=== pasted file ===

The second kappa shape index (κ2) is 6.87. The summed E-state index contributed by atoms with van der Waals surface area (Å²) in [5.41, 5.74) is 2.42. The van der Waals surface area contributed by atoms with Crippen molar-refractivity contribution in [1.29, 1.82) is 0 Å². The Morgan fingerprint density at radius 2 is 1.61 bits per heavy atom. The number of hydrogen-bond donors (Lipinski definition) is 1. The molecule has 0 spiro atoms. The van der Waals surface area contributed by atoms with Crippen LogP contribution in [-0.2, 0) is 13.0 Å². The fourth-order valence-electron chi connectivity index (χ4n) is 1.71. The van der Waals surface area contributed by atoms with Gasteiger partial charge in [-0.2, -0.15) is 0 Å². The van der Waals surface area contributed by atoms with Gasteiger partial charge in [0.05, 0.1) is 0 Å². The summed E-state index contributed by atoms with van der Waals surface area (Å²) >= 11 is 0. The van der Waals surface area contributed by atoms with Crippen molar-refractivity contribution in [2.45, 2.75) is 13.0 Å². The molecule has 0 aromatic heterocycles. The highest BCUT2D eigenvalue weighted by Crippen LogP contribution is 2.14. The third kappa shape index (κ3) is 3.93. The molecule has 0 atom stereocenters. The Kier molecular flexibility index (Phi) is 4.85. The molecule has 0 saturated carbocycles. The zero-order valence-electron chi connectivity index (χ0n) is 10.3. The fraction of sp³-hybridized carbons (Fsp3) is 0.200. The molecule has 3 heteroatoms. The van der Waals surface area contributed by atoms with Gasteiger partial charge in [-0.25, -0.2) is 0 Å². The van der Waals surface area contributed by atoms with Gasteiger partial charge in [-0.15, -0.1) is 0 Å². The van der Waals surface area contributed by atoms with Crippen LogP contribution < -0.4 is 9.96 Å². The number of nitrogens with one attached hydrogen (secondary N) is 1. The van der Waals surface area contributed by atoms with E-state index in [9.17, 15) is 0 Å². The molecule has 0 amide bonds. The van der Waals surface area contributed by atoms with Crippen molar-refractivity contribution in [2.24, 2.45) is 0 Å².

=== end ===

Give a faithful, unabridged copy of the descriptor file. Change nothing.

The second kappa shape index (κ2) is 6.87. The summed E-state index contributed by atoms with van der Waals surface area (Å²) in [5.41, 5.74) is 2.42. The van der Waals surface area contributed by atoms with Crippen molar-refractivity contribution in [1.29, 1.82) is 0 Å². The Morgan fingerprint density at radius 2 is 1.61 bits per heavy atom. The number of hydrogen-bond donors (Lipinski definition) is 1. The molecule has 0 spiro atoms. The van der Waals surface area contributed by atoms with Crippen LogP contribution in [-0.2, 0) is 13.0 Å². The fourth-order valence-electron chi connectivity index (χ4n) is 1.71. The van der Waals surface area contributed by atoms with Gasteiger partial charge in [-0.2, -0.15) is 0 Å². The van der Waals surface area contributed by atoms with Gasteiger partial charge in [0.05, 0.1) is 0 Å². The summed E-state index contributed by atoms with van der Waals surface area (Å²) >= 11 is 0. The van der Waals surface area contributed by atoms with Crippen molar-refractivity contribution in [2.45, 2.75) is 13.0 Å². The molecule has 0 aromatic heterocycles. The highest BCUT2D eigenvalue weighted by Crippen LogP contribution is 2.14. The third kappa shape index (κ3) is 3.93. The molecule has 0 atom stereocenters. The Kier molecular flexibility index (Phi) is 4.85. The molecule has 0 saturated carbocycles. The zero-order valence-electron chi connectivity index (χ0n) is 10.3. The fraction of sp³-hybridized carbons (Fsp3) is 0.200. The molecule has 3 heteroatoms. The van der Waals surface area contributed by atoms with Gasteiger partial charge in [-0.25, -0.2) is 0 Å². The van der Waals surface area contributed by atoms with Gasteiger partial charge in [-0.15, -0.1) is 0 Å². The van der Waals surface area contributed by atoms with Crippen LogP contribution < -0.4 is 9.96 Å². The number of nitrogens with one attached hydrogen (secondary N) is 1. The van der Waals surface area contributed by atoms with E-state index in [9.17, 15) is 0 Å². The molecule has 0 amide bonds. The van der Waals surface area contributed by atoms with Crippen molar-refractivity contribution in [2.24, 2.45) is 0 Å².